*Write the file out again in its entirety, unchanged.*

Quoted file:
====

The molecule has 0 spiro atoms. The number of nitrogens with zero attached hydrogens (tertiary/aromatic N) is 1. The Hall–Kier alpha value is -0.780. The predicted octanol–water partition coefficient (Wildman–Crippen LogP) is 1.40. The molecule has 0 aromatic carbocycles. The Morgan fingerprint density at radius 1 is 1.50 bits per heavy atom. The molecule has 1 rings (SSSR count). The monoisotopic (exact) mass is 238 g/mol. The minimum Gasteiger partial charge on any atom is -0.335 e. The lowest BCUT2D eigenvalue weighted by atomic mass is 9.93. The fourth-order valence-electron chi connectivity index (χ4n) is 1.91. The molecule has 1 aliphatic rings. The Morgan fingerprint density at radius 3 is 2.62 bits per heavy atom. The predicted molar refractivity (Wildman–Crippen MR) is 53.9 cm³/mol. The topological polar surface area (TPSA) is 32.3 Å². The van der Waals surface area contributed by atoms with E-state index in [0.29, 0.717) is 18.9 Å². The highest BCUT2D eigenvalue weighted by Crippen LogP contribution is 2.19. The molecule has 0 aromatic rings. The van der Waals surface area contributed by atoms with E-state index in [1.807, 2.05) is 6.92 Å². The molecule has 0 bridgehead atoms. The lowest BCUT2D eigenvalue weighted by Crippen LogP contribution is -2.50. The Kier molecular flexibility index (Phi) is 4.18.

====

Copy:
The molecule has 0 spiro atoms. The number of nitrogens with zero attached hydrogens (tertiary/aromatic N) is 1. The Hall–Kier alpha value is -0.780. The predicted octanol–water partition coefficient (Wildman–Crippen LogP) is 1.40. The molecule has 0 aromatic carbocycles. The Morgan fingerprint density at radius 1 is 1.50 bits per heavy atom. The molecule has 1 rings (SSSR count). The monoisotopic (exact) mass is 238 g/mol. The minimum Gasteiger partial charge on any atom is -0.335 e. The lowest BCUT2D eigenvalue weighted by atomic mass is 9.93. The fourth-order valence-electron chi connectivity index (χ4n) is 1.91. The molecule has 1 aliphatic rings. The Morgan fingerprint density at radius 3 is 2.62 bits per heavy atom. The predicted molar refractivity (Wildman–Crippen MR) is 53.9 cm³/mol. The topological polar surface area (TPSA) is 32.3 Å². The van der Waals surface area contributed by atoms with E-state index in [0.29, 0.717) is 18.9 Å². The highest BCUT2D eigenvalue weighted by Crippen LogP contribution is 2.19. The molecule has 0 aromatic rings. The van der Waals surface area contributed by atoms with E-state index in [1.807, 2.05) is 6.92 Å². The molecule has 0 bridgehead atoms. The lowest BCUT2D eigenvalue weighted by Crippen LogP contribution is -2.50. The Kier molecular flexibility index (Phi) is 4.18.